16 Fang, M. Z., Wang, Y., Ai, N. et al. (2003). Tea polyphenol (-)-epigallocatechin-3-gallate inhibits DNA methyltransferase and reactivates methylation-silenced genes in cancer cell lines. Cancer Res, 63(22):7563-70.

17 Fang, M. Z., Wang, Y., Ai, N. et al. (2003). Tea polyphenol (-)-epigallocatechin-3-gallate inhibits DNA methyltransferase and reactivates methylation-silenced genes in cancer cell lines. Cancer Res, 63(22):7563-70.

18 Craig, W. J. (2009). Health effects of vegan diets. The American journal of clinical nutrition, 89(5), 1627S–1633S. https://doi.org/10.3945/ajcn.2009.26736N

19 Turner-McGrievy, G. M., Davidson, C. R., Wingard, E. E., Wilcox, S., & Frongillo, E. A. (2015). Comparative effectiveness of plant-based diets for weight loss: a randomized controlled trial of five different diets. Nutrition (Burbank, Los Angeles County, Calif.), 31(2), 350–358. https://doi.org/10.1016/j.nut.2014.09.002

20 Tonstad, S., Butler, T., Yan, R., & Fraser, G. E. (2009). Type of vegetarian diet, body weight, and prevalence of type 2 diabetes. Diabetes care, 32(5), 791–796. https://doi.org/10.2337/dc08-1886

21 Qian, F., Liu, G., Hu, F.B., Bhupathiraju, S.N. & Sun, Q. (2019). Association Between Plant-Based Dietary Patterns and Risk of Type 2 Diabetes: A Systematic Review and Meta-analysis. JAMA Intern Med.179(10):1335–1344. doi:10.1001/jamainternmed.2019.2195

22 Peltonen, R., Nenonen, M., Helve, T., Hänninen, O., Toivanen, P., & Eerola, E. (1997). Faecal microbial flora and disease activity in rheumatoid arthritis during a vegan diet. British journal of rheumatology, 36(1), 64–68. https://doi.org/10.1093/rheumatology/36.1.64

23 Nenonen, M. T., Helve, T. A., Rauma, A. L., & Hänninen, O. O. (1998). Uncooked, lactobacilli-rich, vegan food and rheumatoid arthritis. British journal of rheumatology, 37(3), 274–281. https://doi.org/10.1093/rheumatology/37.3.274

24 Ho-Pham, L. T., Vu, B. Q., Lai, T. Q., Nguyen, N. D., & Nguyen, T. V. (2012). Vegetarianism, bone loss, fracture and vitamin D: a longitudinal study in Asian vegans and non-vegans. European journal of clinical nutrition, 66(1), 75–82. https://doi.org/10.1038/ejcn.2011.131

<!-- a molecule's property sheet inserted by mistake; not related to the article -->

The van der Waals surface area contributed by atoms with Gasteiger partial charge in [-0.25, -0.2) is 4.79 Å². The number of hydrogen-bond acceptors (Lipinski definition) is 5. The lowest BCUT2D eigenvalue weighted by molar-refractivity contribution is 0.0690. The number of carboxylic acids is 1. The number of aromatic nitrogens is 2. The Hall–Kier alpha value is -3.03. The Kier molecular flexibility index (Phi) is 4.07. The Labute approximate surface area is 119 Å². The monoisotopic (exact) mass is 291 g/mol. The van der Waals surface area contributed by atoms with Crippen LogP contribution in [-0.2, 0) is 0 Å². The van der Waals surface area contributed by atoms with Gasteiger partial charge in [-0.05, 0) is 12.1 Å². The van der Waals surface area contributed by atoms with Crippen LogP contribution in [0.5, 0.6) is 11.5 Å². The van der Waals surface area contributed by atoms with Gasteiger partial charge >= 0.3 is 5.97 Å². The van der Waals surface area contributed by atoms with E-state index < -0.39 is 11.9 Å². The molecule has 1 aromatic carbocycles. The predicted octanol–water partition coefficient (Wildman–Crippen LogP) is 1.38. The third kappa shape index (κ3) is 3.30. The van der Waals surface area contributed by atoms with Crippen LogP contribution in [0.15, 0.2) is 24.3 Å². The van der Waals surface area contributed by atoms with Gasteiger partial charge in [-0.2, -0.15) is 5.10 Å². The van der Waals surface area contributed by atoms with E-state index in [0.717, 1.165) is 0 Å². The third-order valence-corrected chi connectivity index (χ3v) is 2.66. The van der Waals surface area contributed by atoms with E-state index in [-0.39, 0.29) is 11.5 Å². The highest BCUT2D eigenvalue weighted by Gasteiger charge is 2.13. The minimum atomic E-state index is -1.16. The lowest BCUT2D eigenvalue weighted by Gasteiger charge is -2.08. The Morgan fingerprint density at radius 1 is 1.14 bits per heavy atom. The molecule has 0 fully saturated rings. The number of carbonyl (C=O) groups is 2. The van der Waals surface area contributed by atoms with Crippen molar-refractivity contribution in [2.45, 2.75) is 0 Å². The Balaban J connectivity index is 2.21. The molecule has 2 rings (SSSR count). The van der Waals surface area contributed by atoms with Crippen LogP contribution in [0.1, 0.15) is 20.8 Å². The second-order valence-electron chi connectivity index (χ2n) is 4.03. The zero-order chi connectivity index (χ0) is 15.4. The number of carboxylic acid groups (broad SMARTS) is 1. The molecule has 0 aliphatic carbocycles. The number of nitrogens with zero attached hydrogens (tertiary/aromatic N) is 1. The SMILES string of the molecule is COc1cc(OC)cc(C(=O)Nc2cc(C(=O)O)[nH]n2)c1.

25 New S. A. (2003). Intake of fruit and vegetables: implications for bone health. The Proceedings of the Nutrition Society, 62(4), 889–899. https://doi.org/10.1079/PNS2003310

26 Burckhardt, P. (2015). Vitamin A and bone health. In: Holick M, Nieves J, editors. Nutrition and bone health. New York: Springer; pp. 409–421. DOI: http://dx​.doi.org/10​.1007/978-1-4939-2001-3_26.

27 Crowe, F. L., Appleby, P. N., Allen, N. E., & Key, T. J. (2011). Diet and risk of diverticular disease in Oxford cohort of European Prospective Investigation into Cancer and Nutrition (EPIC): prospective study of British vegetarians and non-vegetarians. BMJ (Clinical research ed.), 343, d4131. https://doi.org/10.1136/bmj.d4131

28 Lin, O. S., Soon, M. S., Wu, S. S., Chen, Y. Y., Hwang, K. L., & Triadafilopoulos, G. (2000). Dietary habits and right-sided colonic diverticulosis. Diseases of the colon and rectum, 43(10), 1412–1418. https://doi.org/10.1007/BF02236638

29 McCarty M. F. (2001). Does a vegan diet reduce risk for Parkinson's disease?. Medical hypotheses, 57(3), 318–323. https://doi.org/10.1054/mehy.2000.1321

30 Wirdefeldt, K., Adami, H., Cole, P., et al. (2011). Epidemiology and etiology of Parkinson’s disease: a review of the evidence. European Journal of Epidemiology. 26:1S–58S. DOI: http://dx​.doi.org/10​.1007/s10654-011-9581-6

31 Davey, G. K., Spencer, E. A., Appleby, P. N., Allen, N. E., Knox, K. H., & Key, T. J. (2003). EPIC-Oxford: lifestyle characteristics and nutrient intakes in a cohort of 33 883 meat-eaters and 31 546 non meat-eaters in the UK. Public health nutrition, 6(3), 259–269. https://doi.org/10.1079/PHN2002430

32 Turner-McGrievy, G. M., Barnard, N. D., Scialli, A. R., & Lanou, A. J. (2004). Effects of a low-fat vegan diet and a Step II diet on macro- and micronutrient intakes in overweight postmenopausal women. Nutrition (Burbank, Los Angeles County, Calif.), 20(9), 738–746. https://doi.org/10.1016/j.nut.2004.05.005

33 Dewell, A., Weidner, G., Sumner, M. D., Chi, C. S., & Ornish, D. (2008). A very-low-fat vegan diet increases intake of protective dietary factors and decreases intake of pathogenic dietary factors. Journal of the American Dietetic Association, 108(2), 347–356. https://doi.org/10.1016/j.jada.2007.10.044